Conference theme statement
Over the last quarter century, new economic sociology emerged and evolved, by and large, within the broad theoretical framework of social embeddedness of economic action. While being initially rooted in the structural social networks perspective, the framework gradually expanded to integrate institutional and cultural arguments and to overcome the analytical separation between economic and social. More recently, it was complemented by the performativity approaches, which challenge traditional inquiries into the socially constructed nature of markets by focusing instead on their role in constructing (performing) societies. These developments show that the concept of social embeddedness has inspired a large number of insightful sociological theories and empirical studies of economic phenomena which, taken together, constitute a mature field of inquiry with its distinctive questions, arguments, and contributions. Yet, today's rapidly evolving and highly uncertain economic realities put these theories to a challenging test. Are they up to the task of thorough understanding market transitions in postcommunist and third-world countries, the continuing global financial crisis, or the new modern forms of calculability, governance, and social control? Given a rather static view of social embeddedness, how much can we say about the emergence, reproduction, and dissolution of networks, markets, and institutions, in other words, the dynamic nature of socio-economic reality? Or, on the contrary, about the stubborn resistance to change of old patterns of inequality and forms of governance? Does the proliferation of online purchases and Internet social networking sites radically alter the very notion of embeddedness? Overall, do our theories have enough "give" and can be slightly adjusted to answer such questions, or do we need a completely new toolkit to tackle them? The conference brings together the leading experts in the field who will concretize and explore these questions with regard to their own areas of research and theoretical approaches.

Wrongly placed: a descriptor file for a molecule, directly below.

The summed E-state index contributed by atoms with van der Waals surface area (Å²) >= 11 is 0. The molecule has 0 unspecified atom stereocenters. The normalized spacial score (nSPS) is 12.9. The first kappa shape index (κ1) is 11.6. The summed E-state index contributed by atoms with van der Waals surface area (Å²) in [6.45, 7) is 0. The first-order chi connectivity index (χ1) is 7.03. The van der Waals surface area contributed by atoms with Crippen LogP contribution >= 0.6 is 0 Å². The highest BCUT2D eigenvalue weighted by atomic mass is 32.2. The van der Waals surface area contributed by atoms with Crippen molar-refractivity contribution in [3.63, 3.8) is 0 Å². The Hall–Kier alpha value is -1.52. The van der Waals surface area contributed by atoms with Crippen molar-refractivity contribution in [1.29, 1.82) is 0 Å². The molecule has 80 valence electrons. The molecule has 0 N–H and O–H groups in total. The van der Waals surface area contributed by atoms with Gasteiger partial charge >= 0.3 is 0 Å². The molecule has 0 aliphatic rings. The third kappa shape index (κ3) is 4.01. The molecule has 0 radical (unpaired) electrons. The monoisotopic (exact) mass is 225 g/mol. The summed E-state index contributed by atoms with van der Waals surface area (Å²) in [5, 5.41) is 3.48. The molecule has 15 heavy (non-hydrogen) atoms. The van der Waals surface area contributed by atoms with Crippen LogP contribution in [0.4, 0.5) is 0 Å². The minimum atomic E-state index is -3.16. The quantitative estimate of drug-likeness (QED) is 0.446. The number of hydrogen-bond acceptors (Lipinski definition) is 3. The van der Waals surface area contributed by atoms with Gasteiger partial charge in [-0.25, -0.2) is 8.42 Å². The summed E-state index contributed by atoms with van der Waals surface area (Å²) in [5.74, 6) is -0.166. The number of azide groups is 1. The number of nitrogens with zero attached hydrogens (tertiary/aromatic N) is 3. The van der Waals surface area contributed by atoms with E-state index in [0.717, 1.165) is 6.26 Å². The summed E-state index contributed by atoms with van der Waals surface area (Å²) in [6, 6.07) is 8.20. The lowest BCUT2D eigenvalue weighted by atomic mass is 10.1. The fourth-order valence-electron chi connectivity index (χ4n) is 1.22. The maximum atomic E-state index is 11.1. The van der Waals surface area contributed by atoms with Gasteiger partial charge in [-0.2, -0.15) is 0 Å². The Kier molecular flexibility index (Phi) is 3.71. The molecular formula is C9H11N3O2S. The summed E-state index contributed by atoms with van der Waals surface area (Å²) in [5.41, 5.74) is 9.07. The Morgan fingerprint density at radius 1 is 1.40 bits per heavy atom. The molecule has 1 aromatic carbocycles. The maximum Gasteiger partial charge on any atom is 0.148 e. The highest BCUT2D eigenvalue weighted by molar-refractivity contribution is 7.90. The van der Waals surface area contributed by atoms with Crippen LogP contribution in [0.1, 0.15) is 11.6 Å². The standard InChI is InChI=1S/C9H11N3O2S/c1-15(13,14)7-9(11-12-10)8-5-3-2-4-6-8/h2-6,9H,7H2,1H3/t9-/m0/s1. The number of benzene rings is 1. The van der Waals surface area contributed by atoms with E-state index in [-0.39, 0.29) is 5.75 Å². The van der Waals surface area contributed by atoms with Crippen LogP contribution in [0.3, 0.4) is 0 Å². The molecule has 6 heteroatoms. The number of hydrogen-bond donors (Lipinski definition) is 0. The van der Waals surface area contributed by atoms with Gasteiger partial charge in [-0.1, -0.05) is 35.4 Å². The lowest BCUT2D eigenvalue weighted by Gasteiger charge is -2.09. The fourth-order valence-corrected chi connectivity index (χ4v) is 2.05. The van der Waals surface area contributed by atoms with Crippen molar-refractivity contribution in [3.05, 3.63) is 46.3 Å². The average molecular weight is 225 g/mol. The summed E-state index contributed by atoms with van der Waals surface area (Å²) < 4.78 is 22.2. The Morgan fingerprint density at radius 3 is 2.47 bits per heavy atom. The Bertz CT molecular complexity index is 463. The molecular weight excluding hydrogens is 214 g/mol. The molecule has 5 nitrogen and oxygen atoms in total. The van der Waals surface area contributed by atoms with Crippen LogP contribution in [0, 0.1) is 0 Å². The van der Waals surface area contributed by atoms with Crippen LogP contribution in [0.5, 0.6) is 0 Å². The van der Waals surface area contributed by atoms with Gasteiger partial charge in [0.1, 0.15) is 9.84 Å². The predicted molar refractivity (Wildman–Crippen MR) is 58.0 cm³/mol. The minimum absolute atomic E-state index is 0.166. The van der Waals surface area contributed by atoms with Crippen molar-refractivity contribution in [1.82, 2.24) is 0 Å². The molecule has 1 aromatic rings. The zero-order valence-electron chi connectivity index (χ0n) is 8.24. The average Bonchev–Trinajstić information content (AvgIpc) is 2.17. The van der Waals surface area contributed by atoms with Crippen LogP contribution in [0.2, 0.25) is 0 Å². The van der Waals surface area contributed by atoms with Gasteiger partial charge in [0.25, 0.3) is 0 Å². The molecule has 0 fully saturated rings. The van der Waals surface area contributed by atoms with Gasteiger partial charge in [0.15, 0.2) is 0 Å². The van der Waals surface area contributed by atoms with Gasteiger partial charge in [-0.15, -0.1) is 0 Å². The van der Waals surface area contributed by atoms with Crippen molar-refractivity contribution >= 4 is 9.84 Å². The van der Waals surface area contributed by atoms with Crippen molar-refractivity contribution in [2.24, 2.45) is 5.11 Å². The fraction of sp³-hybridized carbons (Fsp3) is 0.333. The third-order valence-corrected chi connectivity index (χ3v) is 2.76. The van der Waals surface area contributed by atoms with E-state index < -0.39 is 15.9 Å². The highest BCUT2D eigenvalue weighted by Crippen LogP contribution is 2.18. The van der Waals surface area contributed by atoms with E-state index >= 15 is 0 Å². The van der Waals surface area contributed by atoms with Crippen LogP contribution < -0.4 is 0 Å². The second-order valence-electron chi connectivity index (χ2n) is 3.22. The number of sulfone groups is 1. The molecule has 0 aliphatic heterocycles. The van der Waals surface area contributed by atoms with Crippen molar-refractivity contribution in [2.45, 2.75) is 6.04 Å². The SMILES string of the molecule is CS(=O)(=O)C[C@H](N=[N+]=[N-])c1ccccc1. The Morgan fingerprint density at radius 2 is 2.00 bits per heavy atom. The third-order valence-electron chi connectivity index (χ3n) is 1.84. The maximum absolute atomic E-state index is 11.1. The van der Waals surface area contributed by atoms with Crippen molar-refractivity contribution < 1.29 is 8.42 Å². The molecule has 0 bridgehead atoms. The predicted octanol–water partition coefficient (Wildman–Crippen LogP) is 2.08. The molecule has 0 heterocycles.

Status of the conference
Joint Interim conference of ISA RC02 “Economy and Society” and ESA Economic Sociology Research Network with the support of ASA Economic Sociology section.
Jens Beckert, Max Planck Institute for the Study of Societies (ESA, ESRN)
William Carroll, University of Victoria, Canada (ISA, RC02)
Nigel Dodd, LSE (ESA, ESRN)
Alya Guseva, Boston University (ASA, ES section)
Georgina Murray, Griffith University, Australia (ISA, RC02)
Maria Nawojczyk, University of Science and Technology, Poland (ESA, ESRN)
Vadim Radaev, Higher School of Economics (ESA, ESRN; HSE)
Valery Yakubovich, ESSEC Business School (ASA, ES section)
Search the programme
The conference has four plenary sessions with two keynote speakers each, and 8 parallel mini-conferences with 3 sessions each.
Plenary sessions and featured speakers
Plenary session 1. Capitalist development and institutional change
Frank Dobbin (Harvard University)
Glenn Morgan (University of Cardiff, UK)
Plenary session 2. Power of networks
Roberto Fernandez (Massachusetts Institute of Technology)
Brian Uzzi (Kellogg School of Management, Northwestern University)
Plenary session 3. Culture and Valuation
Marion Fourcade (University of California, Berkeley)
Laurent Thevénot (Ecole des Hautes Etudes en Sciences Sociales, Paris)
Plenary session 4. Knowledge, Technology, and Markets
Karin Knorr Cetina (University of Chicago)
David Stark (Columbia University)
Mini-conferences and coordinators